I’m struck by how songs are integrated into this show. They’re less musical breaks, as in Glee or Treme, and more engines of your story.
It’s always been the plan that they would be part of the narrative because to me that’s one of the things that makes Nashville worth doing a series about. The seeds are planted and grow and bloom, and you see the songs come to life. As much as there’s a music business, it’s also a really intimate process, just like any other kind of writing.
You lived in Nashville years back. Had this town always percolated in your mind as a great place to set a story?
Living here had such a profound effect on me. I was a theater major in college, and after I figured out that I wasn’t going to be an actress, I thought I’d move to Nashville and try to figure out what a regular person did. I worked at a theater as an apprentice. When it closed, I just started knocking around, waitressing, working in music clubs, and so I heard live music almost every single night. It was unbelievable. Unbelievable in that I got to hear music that sticks with me to this day, unbelievable in that there was all this incredible talent that no one outside Nashville would ever hear. You can have dinner here one night, and a busboy will clear the plates from your table and the next night he will break your heart into a million pieces with his music in a club.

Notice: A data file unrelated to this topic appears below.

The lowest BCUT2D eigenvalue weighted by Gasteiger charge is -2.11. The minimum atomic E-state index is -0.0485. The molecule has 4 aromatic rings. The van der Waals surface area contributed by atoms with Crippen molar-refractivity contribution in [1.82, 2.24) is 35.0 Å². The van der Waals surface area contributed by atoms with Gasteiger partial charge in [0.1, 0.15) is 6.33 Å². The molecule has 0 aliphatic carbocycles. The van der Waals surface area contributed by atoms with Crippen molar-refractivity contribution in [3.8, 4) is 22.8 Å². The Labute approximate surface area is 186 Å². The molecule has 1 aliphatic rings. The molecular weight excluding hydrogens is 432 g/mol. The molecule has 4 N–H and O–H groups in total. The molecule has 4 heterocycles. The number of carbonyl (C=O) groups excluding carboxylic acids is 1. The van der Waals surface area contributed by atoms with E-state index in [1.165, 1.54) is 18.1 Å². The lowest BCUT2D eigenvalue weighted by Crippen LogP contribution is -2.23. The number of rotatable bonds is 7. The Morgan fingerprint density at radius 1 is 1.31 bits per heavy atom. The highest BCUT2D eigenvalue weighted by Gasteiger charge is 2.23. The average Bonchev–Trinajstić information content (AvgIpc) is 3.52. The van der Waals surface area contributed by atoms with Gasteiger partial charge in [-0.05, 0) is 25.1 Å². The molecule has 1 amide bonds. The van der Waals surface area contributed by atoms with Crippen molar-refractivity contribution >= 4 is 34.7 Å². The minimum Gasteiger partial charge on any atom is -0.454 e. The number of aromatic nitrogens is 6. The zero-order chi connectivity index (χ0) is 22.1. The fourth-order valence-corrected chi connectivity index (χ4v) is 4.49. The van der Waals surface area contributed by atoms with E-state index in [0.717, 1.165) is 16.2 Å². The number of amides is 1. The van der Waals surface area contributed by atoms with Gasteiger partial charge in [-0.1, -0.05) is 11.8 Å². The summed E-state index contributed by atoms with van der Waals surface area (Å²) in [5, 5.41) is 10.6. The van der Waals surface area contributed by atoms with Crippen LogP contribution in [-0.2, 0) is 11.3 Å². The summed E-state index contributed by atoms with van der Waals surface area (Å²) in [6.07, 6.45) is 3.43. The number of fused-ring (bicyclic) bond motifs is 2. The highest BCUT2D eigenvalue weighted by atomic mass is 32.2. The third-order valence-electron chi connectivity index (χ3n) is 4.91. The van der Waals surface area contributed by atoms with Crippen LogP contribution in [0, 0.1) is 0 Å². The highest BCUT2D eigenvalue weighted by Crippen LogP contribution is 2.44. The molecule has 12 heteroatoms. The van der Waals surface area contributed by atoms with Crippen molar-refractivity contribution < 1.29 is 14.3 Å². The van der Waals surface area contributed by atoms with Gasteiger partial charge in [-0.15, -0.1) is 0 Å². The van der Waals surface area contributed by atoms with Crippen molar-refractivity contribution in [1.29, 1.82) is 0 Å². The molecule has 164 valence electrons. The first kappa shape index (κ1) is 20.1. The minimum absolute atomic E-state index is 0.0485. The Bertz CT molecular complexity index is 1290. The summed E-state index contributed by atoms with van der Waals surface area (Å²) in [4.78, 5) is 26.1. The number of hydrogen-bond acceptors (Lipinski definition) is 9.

Did you think of the series as a chance to shatter some rhinestone cowboy stereotypes?
Yes. Nashville has been its own worst enemy, I think, in terms of participating in its representation of itself as a kind of hick haven. It’s so much more than that. There’s 18 universities here, it’s the state capital, it’s an extremely beautiful cosmopolitan city with a rich arts culture, and it deserves better than it’s gotten so far.
A friend of mine said after watching the pilot, “I bet it was hard to get a green light for a red state show in a blue state town.” How difficult was it to convince a TV network that Nashville was a show that America wanted to watch?